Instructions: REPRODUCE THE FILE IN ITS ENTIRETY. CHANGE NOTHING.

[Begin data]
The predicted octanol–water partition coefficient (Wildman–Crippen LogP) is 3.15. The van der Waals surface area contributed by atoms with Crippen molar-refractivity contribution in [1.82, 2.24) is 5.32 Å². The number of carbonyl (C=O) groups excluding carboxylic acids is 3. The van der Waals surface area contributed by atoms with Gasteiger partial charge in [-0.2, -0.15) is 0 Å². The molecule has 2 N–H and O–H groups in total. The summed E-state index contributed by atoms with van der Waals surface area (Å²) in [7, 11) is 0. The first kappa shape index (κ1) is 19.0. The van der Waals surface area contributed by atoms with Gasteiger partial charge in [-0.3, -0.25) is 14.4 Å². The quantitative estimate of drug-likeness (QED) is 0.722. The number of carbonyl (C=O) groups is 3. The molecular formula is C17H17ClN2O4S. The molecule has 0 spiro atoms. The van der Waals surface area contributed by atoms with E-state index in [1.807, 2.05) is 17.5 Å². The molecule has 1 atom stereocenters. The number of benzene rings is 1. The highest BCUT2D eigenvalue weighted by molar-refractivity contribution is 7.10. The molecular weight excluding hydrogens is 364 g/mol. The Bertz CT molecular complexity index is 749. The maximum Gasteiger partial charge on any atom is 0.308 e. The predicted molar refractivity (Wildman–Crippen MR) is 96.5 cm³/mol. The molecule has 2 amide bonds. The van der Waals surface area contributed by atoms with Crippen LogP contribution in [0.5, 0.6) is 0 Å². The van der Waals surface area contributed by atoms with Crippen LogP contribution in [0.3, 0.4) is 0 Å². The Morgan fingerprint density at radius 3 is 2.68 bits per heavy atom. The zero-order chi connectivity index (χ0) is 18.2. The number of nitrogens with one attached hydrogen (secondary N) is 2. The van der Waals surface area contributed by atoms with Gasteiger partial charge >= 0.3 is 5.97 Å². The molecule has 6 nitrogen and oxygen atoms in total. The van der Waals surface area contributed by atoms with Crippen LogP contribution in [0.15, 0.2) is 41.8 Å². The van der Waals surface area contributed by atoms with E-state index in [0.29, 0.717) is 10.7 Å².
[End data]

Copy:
The predicted octanol–water partition coefficient (Wildman–Crippen LogP) is 3.15. The van der Waals surface area contributed by atoms with Crippen molar-refractivity contribution in [1.82, 2.24) is 5.32 Å². The number of carbonyl (C=O) groups excluding carboxylic acids is 3. The van der Waals surface area contributed by atoms with Gasteiger partial charge in [-0.2, -0.15) is 0 Å². The molecule has 2 N–H and O–H groups in total. The summed E-state index contributed by atoms with van der Waals surface area (Å²) in [7, 11) is 0. The first kappa shape index (κ1) is 19.0. The van der Waals surface area contributed by atoms with Gasteiger partial charge in [-0.3, -0.25) is 14.4 Å². The quantitative estimate of drug-likeness (QED) is 0.722. The number of carbonyl (C=O) groups is 3. The molecular formula is C17H17ClN2O4S. The molecule has 0 spiro atoms. The van der Waals surface area contributed by atoms with E-state index in [1.807, 2.05) is 17.5 Å². The molecule has 1 atom stereocenters. The number of benzene rings is 1. The highest BCUT2D eigenvalue weighted by molar-refractivity contribution is 7.10. The molecular weight excluding hydrogens is 364 g/mol. The Bertz CT molecular complexity index is 749. The maximum Gasteiger partial charge on any atom is 0.308 e. The predicted molar refractivity (Wildman–Crippen MR) is 96.5 cm³/mol. The molecule has 2 amide bonds. The van der Waals surface area contributed by atoms with Crippen LogP contribution in [0.5, 0.6) is 0 Å². The van der Waals surface area contributed by atoms with Crippen LogP contribution in [0.3, 0.4) is 0 Å². The Morgan fingerprint density at radius 3 is 2.68 bits per heavy atom. The zero-order chi connectivity index (χ0) is 18.2. The number of nitrogens with one attached hydrogen (secondary N) is 2. The van der Waals surface area contributed by atoms with Gasteiger partial charge >= 0.3 is 5.97 Å². The molecule has 6 nitrogen and oxygen atoms in total. The van der Waals surface area contributed by atoms with Crippen LogP contribution in [0.15, 0.2) is 41.8 Å². The van der Waals surface area contributed by atoms with E-state index in [0.29, 0.717) is 10.7 Å².